We all held our breath while we lowered her into the water, hoping she was able to dive, and thus able to fend for herself. With one powerful kick of her flippers, she was underwater and away, and we could all breathe a big sigh of relief!
This story had a happy ending, and thanks to the ORP, so is the case for so many entangled turtles around the Maldives. Incredible work is being done in both rescue and rehab of injured turtles, and education around tackling the issue of plastic pollution and ghost gear before turtles can become the victims of it. However, my week aboard the boat was also eye opening, and despite my normal determined positivity around the subject, it was hard to maintain hope.
After days on end of seeing plastic floating in the sea amongst incredible wildlife, bottles and cups floating in harbours and ghost gear being found on every snorkel survey we did, I wondered what I, we, could actually do about this issue.
Fishing gear is a tough one to tackle, and I am in no position to impose my views onto people whose only income is fishing, and who aren't in the privileged position to make choices based solely on environmental best practice. For a few days I actually got quite down on how hopeless I felt.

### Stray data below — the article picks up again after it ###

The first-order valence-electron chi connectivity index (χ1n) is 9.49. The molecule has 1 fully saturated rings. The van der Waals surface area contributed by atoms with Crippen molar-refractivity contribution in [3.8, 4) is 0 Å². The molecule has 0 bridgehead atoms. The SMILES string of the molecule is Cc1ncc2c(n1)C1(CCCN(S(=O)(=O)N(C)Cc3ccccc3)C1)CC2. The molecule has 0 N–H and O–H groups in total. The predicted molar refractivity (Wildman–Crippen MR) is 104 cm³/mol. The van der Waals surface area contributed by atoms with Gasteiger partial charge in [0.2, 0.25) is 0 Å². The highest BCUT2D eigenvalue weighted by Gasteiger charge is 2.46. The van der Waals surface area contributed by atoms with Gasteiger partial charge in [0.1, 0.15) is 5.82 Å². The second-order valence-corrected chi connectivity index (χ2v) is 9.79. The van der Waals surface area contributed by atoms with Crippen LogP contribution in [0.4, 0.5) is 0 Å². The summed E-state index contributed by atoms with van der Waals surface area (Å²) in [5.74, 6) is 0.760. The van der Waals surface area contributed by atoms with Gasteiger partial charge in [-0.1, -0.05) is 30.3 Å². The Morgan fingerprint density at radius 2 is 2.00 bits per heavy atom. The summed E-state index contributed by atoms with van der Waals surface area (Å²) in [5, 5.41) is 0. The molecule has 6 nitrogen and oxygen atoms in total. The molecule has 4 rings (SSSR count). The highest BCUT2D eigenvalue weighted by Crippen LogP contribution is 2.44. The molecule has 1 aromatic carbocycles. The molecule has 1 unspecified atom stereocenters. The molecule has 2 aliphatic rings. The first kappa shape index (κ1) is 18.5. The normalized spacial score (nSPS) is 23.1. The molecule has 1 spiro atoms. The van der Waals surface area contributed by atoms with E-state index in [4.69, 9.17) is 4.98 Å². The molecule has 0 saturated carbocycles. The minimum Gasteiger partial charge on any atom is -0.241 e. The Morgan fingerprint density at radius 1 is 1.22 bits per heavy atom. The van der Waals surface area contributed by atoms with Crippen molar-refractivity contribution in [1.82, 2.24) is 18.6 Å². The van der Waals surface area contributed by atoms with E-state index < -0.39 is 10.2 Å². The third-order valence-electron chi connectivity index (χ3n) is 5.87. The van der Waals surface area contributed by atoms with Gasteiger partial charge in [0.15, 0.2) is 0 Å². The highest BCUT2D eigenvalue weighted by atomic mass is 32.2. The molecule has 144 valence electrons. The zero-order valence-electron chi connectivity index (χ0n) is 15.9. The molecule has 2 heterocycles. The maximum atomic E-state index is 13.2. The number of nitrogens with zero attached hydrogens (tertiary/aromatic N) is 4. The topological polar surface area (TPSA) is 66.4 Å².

And then I realised that there is something I, and we, can do. Something very powerful, and very simple.
We might not be able to force opinion upon people, but we can let people know what matters to US, and our most powerful tool - voting with our wallet.
Tourism in The Maldives is driving consumption on an enormous scale. There are already a lot of initiatives and projects focussing on reducing plastic waste, and a lot of the resorts are now starting to strive towards eco status. Why? Because it is becoming more and more important to their customers! This is a consumer driven market, and we have the potential to influence how providers operate. Ask your holiday providers what they are doing to limit their impact on the environment, how they source their energy, what their position is on plastic usage, and challenge single use plastic that is used, such as straws in drinks. This sends a very clear message that their customers care about these issues, and that they need to step up and take responsibility for them.
In terms of influencing in-country, the Olive Ridley Project’s outreach work with schools and local communities is influencing opinions and behaviours in a way that is sustainable and and respectful, and this is work that I'm proud to support.
The next part of my stay here is embarking upon a 100km SUP tour of Baa Atoll with Dr Claire Petros and two wonderful Maldivian women - Dhafy Hassan Ibrahim and Saazu Saeed, exploring the positive actions that are being taken to tackle climate change, plastic pollution and ghost gear, and running beach cleans and presentations with local schools.
Thanks so much to the Olive Ridley Project, Coco Collection, Sea Life Trust, World Animal Protection, Klean Kanteen, Starboard SUP, Ocean Ambassadors, Palm Equipment, Dryrobe, 10 International, Fourth Element, Patagonia, Waterhaul, Odyssey Innovation.